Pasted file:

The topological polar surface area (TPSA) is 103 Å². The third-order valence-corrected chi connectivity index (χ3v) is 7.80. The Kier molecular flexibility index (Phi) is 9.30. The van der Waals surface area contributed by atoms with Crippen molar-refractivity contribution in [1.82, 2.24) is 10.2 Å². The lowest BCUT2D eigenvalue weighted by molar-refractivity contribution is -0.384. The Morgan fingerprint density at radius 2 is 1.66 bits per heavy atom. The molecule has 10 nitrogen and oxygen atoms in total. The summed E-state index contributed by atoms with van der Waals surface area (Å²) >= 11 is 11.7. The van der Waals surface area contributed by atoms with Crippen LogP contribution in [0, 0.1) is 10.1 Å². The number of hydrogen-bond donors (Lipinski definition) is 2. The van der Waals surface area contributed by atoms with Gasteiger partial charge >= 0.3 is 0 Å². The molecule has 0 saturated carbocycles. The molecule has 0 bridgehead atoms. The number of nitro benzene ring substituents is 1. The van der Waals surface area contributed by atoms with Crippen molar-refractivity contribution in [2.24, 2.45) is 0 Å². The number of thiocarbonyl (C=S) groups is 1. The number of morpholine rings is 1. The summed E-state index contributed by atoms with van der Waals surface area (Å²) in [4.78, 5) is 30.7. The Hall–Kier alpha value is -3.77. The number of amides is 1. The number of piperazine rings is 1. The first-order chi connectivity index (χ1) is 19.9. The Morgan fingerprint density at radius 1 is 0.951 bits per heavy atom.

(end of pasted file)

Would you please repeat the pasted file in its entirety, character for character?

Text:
The topological polar surface area (TPSA) is 103 Å². The third-order valence-corrected chi connectivity index (χ3v) is 7.80. The Kier molecular flexibility index (Phi) is 9.30. The van der Waals surface area contributed by atoms with Crippen molar-refractivity contribution in [1.82, 2.24) is 10.2 Å². The lowest BCUT2D eigenvalue weighted by molar-refractivity contribution is -0.384. The Morgan fingerprint density at radius 2 is 1.66 bits per heavy atom. The molecule has 10 nitrogen and oxygen atoms in total. The summed E-state index contributed by atoms with van der Waals surface area (Å²) >= 11 is 11.7. The van der Waals surface area contributed by atoms with Crippen LogP contribution in [0, 0.1) is 10.1 Å². The number of hydrogen-bond donors (Lipinski definition) is 2. The van der Waals surface area contributed by atoms with Gasteiger partial charge >= 0.3 is 0 Å². The molecule has 0 saturated carbocycles. The molecule has 0 bridgehead atoms. The number of nitro benzene ring substituents is 1. The van der Waals surface area contributed by atoms with Crippen molar-refractivity contribution in [2.24, 2.45) is 0 Å². The number of thiocarbonyl (C=S) groups is 1. The number of morpholine rings is 1. The summed E-state index contributed by atoms with van der Waals surface area (Å²) in [4.78, 5) is 30.7. The Hall–Kier alpha value is -3.77. The number of amides is 1. The number of piperazine rings is 1. The first-order chi connectivity index (χ1) is 19.9. The Morgan fingerprint density at radius 1 is 0.951 bits per heavy atom.